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Child mortality: achieving the global goal for 2030 would be a huge achievement – but we are currently far away

Our World in Data presents the empirical evidence on global development in entries dedicated to specific topics.

This blog post draws on data and research discussed in our entry on Child Mortality.

Every country in the world agreed to reach the UN's Sustainable Development Goals (SDGs).1 Goal 3.2 is to reduce the child mortality rate to at least as low as 2.5% in all countries by 2030. This would mean that more than 97.5% of all newborns would survive the first five years of their life no matter where they are born.

We are currently far away from the goal for 2030. Globally 3.9% of all children die before reaching the age of five, which means that on average 15,000 children die every day.2 And the visualization below shows that while the child mortality rate declined around the world there are still many countries in which the mortality rate is higher than 2.5%.

Click to open interactive version

How likely is it that the world reaches SDG 3.2 and child mortality declines to less than 2.5% everywhere? The visualization below shows five scenarios for the 15-year period of the SDG era to answer this question.

Stagnation in child health would mean 100 million child deaths in the SDG era. The number of births in the world is expected to stagnate between 2015 and 2030 at around 140 million births per year. If we assume the global child mortality rate to remain at the level it was at the beginning of the SDG era (4.5%) then we would live in a world with 6.3 million child deaths every year – 100 million child deaths until 2030.3

Stagnation, however, is not what global health researchers expect. Based on past trends and levels in 2015 the UN Population Division made projections for the number of births and the mortality rate of children in all countries of the world. According to these projections the number of child deaths will be almost two million lower in 2030 than in a stagnating world: 4.5 million child deaths. This improvement of child health would still mean terrible suffering: 86 million child deaths in the SDG era.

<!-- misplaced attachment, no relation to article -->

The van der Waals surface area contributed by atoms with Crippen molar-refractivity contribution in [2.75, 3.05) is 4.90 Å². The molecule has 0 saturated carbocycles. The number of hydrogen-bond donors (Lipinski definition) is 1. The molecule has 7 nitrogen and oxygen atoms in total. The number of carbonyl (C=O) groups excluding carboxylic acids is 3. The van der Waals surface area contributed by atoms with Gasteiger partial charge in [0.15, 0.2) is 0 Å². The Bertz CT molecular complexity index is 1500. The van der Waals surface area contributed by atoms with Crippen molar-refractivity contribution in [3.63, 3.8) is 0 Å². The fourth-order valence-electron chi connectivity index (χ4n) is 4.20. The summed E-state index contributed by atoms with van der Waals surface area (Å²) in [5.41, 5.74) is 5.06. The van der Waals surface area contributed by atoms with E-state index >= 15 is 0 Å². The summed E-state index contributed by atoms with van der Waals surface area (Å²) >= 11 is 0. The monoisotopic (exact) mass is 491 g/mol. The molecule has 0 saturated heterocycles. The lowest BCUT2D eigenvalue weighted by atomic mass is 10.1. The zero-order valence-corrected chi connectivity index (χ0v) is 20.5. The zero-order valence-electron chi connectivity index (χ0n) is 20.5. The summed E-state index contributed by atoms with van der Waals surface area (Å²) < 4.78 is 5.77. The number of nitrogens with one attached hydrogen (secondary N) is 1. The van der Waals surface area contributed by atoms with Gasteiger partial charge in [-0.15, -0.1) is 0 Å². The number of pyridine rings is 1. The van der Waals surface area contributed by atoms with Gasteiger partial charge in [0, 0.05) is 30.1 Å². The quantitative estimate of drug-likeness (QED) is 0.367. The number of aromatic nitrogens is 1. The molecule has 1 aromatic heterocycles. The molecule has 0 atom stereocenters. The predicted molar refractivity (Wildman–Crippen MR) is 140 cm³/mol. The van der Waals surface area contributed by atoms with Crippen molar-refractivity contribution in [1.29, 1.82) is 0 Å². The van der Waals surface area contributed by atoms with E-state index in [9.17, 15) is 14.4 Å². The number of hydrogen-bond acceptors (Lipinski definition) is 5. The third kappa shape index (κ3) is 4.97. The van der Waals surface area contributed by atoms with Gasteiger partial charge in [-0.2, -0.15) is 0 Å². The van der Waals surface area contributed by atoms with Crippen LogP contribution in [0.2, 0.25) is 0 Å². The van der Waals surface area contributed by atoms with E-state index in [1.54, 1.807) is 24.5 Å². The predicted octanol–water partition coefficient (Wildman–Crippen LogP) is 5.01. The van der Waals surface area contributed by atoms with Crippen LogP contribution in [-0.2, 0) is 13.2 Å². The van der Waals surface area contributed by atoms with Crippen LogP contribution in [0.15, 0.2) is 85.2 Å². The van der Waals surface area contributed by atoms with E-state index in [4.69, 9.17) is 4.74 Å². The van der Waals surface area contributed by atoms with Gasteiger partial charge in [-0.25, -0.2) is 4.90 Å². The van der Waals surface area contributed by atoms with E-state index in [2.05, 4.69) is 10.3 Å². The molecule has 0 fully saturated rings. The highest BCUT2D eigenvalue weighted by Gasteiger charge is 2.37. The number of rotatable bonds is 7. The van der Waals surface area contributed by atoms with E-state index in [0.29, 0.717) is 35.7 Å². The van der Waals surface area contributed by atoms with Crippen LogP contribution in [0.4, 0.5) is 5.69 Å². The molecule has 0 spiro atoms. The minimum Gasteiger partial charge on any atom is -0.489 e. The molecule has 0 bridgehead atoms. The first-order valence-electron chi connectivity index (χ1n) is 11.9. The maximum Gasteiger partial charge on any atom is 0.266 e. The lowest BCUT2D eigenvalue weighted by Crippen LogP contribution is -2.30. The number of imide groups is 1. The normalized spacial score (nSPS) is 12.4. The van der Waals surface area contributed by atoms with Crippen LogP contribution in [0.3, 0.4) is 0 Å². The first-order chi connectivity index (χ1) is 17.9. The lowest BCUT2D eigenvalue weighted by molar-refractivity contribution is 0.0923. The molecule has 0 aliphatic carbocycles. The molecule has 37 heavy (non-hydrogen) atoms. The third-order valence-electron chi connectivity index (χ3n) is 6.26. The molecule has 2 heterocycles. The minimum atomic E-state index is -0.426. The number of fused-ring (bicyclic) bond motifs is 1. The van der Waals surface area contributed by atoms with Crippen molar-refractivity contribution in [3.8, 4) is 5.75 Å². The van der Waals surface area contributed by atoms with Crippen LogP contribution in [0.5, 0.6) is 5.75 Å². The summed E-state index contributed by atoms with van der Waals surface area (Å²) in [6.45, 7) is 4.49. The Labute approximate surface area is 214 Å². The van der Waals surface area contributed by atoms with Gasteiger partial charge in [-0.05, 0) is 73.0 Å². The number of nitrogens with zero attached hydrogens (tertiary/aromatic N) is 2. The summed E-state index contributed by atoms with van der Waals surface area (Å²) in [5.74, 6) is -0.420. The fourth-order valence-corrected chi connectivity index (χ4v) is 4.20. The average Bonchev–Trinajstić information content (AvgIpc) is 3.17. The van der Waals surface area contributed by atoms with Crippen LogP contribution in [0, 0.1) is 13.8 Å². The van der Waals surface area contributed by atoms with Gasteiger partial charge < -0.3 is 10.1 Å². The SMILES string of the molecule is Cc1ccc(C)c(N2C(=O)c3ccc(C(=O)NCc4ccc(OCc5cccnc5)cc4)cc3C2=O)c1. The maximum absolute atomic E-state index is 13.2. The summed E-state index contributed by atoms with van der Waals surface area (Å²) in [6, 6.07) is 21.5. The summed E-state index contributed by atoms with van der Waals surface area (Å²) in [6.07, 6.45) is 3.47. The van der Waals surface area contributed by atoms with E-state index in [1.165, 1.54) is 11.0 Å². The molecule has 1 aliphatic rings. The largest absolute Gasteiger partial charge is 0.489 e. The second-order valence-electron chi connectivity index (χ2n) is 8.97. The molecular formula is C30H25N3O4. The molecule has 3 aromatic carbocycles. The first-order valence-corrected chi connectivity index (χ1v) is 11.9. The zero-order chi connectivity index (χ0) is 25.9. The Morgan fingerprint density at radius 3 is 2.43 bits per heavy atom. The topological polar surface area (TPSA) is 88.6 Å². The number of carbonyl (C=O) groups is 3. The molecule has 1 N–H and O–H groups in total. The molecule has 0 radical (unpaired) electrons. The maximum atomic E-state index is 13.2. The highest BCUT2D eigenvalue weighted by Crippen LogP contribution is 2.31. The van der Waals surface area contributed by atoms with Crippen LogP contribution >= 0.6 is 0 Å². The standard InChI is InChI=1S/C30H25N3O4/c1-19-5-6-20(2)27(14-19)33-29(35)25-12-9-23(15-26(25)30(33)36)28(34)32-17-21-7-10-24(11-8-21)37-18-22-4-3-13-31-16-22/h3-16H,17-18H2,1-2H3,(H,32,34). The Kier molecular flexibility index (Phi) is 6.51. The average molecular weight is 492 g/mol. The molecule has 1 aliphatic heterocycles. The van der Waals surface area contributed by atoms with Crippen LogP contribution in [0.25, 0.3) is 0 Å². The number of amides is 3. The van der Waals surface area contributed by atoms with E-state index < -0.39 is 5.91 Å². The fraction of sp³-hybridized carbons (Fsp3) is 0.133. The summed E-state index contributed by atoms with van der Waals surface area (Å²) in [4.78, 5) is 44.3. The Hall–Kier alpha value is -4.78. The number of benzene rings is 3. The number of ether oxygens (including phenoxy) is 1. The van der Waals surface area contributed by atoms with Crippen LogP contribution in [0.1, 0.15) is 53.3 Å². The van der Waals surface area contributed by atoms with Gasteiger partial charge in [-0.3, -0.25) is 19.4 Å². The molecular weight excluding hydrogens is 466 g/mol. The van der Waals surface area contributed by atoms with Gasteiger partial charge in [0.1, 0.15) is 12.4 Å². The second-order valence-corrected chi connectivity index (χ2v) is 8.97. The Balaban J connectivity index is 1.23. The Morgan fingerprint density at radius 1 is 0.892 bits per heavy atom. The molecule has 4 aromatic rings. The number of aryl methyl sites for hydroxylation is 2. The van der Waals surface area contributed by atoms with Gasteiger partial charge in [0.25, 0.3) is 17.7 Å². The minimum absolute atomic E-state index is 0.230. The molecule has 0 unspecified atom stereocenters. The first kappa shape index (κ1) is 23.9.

And while these UN projections expect a further improvement of global child health this trajectory would fall short of reaching the SDG. The scenario in green shows what it would mean to reach the SDGs. In this scenario I made a projection in which all countries would reduce child mortality to at least 2.5% and meet goal 3.2.4 Reaching the SDG would mean again almost 2 million fewer child deaths when compared with the UN projections.

Some suggest that the UN goals are set in a way that makes them easy to achieve. The motivation is supposedly that the UN defined goals which are easy to reach so that the international organization looks good after achieving them. This is not true. Just how ambitious the child mortality goal is becomes clear when you see it in historical context: The scenario called 'US path' shows what would happen to the global child mortality rate if it would follow the decline of child mortality in the US when the US had a mortality rate of 4.5% (in 1946). And the 'Western Europe path' plays out what would happen if the world would follow the path Western Europe took when it was at that level.

The SDG goal is much more ambitious than what the richest regions in the world have achieved when they had the same level of child health.

Projections of u5mr how many children will die

We know that it is possible to change the world. Two hundred years ago the child mortality rate was extremely high around the world – more than 40% of all children died. Since then the child mortality rate has declined more than 10-fold. In 'The world is much better; The world is awful; The world can be much better' I've written about how we can think about the big gap between the current state of the world and what we know is possible and the big gap between the terrible living conditions in the past and the improvements since then. Because we need to further reduce child deaths we are studying the causes of death of children today and how it was possible to improve child health so very substantially in the past in our entry on child mortality.

We are currently far away from reaching the global goal for child mortality. Achieving it, however, is tremendously important – it would spare millions of families one of the most horrible tragedies anyone can imagine.


If you want to know how we are doing on the other Sustainable Development Goals: We recently built SDG-Tracker.org to allow everyone to see whether we are reaching the goals or not.